Google recently announced their “no CAPTCHA reCAPTCHA” method that simplifies the end-user experience while offering an intelligent threat assessment behind the scenes to detect potential robots. All you will typically need to do is click a checkbox that tells their CAPTCHA that you’re not a robot. Then a brief loading animation occurs while it runs the assessment algorithm. If the system is not sure you’re human, it will then prompt you with an additional CAPTCHA check that uses the traditional distorted image for an extra security check. However, if you’re on a mobile browser, you may encounter a different method for the secondary check. This new method that Google is experimenting with will display an image, such as a cat, and will ask you to select all other images that match the subject.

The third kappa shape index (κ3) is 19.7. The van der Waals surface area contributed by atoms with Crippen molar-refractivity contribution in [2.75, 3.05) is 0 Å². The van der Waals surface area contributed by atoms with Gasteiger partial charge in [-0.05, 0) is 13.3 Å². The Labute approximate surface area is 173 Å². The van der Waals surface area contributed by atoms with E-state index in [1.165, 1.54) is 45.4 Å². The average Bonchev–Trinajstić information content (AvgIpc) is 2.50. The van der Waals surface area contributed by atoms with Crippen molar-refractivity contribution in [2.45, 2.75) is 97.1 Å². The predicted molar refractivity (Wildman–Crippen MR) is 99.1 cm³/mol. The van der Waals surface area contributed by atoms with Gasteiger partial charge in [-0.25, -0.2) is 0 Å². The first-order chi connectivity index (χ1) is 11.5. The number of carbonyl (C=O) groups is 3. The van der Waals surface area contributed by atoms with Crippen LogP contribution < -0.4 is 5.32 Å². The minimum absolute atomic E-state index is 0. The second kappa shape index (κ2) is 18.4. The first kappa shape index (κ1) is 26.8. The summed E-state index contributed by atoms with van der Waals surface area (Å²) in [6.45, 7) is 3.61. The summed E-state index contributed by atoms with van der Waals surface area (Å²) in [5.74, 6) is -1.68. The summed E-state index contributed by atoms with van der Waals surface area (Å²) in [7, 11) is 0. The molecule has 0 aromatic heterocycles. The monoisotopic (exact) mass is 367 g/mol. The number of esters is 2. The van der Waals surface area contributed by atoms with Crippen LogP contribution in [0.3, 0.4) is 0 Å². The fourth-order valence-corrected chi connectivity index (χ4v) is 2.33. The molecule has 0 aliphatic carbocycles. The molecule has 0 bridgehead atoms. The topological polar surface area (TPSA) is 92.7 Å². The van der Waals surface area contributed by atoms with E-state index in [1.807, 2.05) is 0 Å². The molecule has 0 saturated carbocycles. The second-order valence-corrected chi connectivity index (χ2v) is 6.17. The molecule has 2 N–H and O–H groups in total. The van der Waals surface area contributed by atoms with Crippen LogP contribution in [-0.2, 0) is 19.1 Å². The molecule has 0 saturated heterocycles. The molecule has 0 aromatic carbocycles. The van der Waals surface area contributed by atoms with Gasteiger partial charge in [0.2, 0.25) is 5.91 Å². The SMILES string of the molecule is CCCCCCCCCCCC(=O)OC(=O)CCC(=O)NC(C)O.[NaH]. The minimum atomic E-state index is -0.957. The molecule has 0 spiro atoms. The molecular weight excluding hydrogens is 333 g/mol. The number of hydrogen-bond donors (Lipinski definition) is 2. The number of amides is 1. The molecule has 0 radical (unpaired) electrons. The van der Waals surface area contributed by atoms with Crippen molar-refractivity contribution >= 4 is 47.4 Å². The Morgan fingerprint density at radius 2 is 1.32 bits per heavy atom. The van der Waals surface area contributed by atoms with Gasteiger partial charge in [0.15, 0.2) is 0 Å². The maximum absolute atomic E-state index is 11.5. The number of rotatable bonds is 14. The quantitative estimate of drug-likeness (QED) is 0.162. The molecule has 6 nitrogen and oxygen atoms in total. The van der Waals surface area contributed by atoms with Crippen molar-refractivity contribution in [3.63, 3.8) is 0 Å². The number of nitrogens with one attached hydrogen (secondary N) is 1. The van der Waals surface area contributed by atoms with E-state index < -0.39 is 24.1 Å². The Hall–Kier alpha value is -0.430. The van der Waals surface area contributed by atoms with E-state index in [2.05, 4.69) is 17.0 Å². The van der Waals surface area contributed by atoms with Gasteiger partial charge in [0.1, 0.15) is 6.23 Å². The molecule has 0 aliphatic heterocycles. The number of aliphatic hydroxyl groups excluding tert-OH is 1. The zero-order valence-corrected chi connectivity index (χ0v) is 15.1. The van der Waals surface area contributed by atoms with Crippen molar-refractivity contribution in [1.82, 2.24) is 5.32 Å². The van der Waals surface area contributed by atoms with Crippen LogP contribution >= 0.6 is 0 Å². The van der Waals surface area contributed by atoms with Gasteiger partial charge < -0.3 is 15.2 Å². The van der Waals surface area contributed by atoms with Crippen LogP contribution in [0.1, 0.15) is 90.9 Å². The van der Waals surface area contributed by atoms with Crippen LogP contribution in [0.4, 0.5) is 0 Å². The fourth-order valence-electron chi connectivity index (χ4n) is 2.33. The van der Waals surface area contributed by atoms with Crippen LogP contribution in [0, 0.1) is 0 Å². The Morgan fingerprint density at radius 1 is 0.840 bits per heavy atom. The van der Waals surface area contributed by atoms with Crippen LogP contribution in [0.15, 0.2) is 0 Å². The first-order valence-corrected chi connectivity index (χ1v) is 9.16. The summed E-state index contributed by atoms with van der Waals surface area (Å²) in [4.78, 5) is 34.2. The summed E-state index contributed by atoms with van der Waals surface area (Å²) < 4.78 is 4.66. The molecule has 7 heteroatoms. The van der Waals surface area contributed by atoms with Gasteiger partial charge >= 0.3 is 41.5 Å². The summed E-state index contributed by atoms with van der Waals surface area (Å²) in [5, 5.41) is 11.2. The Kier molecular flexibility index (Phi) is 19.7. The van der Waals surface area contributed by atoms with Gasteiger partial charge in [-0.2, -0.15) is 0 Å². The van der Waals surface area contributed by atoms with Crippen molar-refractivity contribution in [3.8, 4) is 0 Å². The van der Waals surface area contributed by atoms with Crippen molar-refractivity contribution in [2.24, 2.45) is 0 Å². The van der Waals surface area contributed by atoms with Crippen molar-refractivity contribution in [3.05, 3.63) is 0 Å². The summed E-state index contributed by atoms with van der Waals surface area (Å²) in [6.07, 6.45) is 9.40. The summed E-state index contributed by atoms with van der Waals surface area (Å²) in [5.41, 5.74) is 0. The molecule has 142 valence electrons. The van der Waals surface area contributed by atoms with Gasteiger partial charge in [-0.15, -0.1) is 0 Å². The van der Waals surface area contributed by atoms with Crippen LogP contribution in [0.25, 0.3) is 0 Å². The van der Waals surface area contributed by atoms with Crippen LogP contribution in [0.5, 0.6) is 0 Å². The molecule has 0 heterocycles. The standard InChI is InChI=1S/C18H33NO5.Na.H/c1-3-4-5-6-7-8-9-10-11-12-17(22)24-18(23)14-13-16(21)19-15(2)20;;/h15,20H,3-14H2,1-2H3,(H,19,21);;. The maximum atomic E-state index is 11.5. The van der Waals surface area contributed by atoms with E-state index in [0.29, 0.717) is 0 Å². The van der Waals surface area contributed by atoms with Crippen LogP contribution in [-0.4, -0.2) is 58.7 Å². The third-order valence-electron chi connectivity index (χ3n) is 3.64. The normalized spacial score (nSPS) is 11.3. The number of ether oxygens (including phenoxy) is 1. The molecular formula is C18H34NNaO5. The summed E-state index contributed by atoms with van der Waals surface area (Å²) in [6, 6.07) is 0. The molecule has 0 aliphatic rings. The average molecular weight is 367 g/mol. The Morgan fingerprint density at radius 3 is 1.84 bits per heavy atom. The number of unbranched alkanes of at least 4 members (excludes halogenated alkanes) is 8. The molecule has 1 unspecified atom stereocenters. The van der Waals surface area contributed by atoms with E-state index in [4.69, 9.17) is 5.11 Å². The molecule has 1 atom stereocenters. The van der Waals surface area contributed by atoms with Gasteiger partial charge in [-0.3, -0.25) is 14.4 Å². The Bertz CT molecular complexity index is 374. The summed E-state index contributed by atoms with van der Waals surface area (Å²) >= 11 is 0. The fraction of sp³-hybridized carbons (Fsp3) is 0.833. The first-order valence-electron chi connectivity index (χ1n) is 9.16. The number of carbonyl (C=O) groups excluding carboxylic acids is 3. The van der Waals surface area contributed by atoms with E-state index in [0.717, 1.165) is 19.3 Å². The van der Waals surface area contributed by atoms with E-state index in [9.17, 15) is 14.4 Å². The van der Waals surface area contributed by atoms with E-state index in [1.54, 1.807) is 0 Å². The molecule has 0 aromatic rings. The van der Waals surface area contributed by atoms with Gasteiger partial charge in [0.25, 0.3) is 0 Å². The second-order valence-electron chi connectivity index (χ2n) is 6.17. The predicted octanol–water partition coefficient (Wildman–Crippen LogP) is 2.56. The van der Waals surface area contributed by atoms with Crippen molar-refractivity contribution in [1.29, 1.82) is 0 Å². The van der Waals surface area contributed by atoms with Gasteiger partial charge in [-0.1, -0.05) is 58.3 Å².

So I definitely see the positive side here since humans should be able to proceed more quickly through a signup form or other checkpoint that requires CAPTCHA. People are impatient when using the internet, so every effort to speed things up is helpful in improving their experience. However, the other point Google makes is that robots are being programmed with enough intelligence to decipher these distorted text images with a 99.8% accuracy. So given that they’ve added an extra step with the click a checkbox, the next step isn’t any different than regular CAPTCHA unless you get the occasional experimental CAPTCHA that uses an image matching test. I’m not aware of the programming that goes into these robots, but it seems like it would be easy enough to tackle a checkbox and then interpret the distorted text image as usual.

What do you think?

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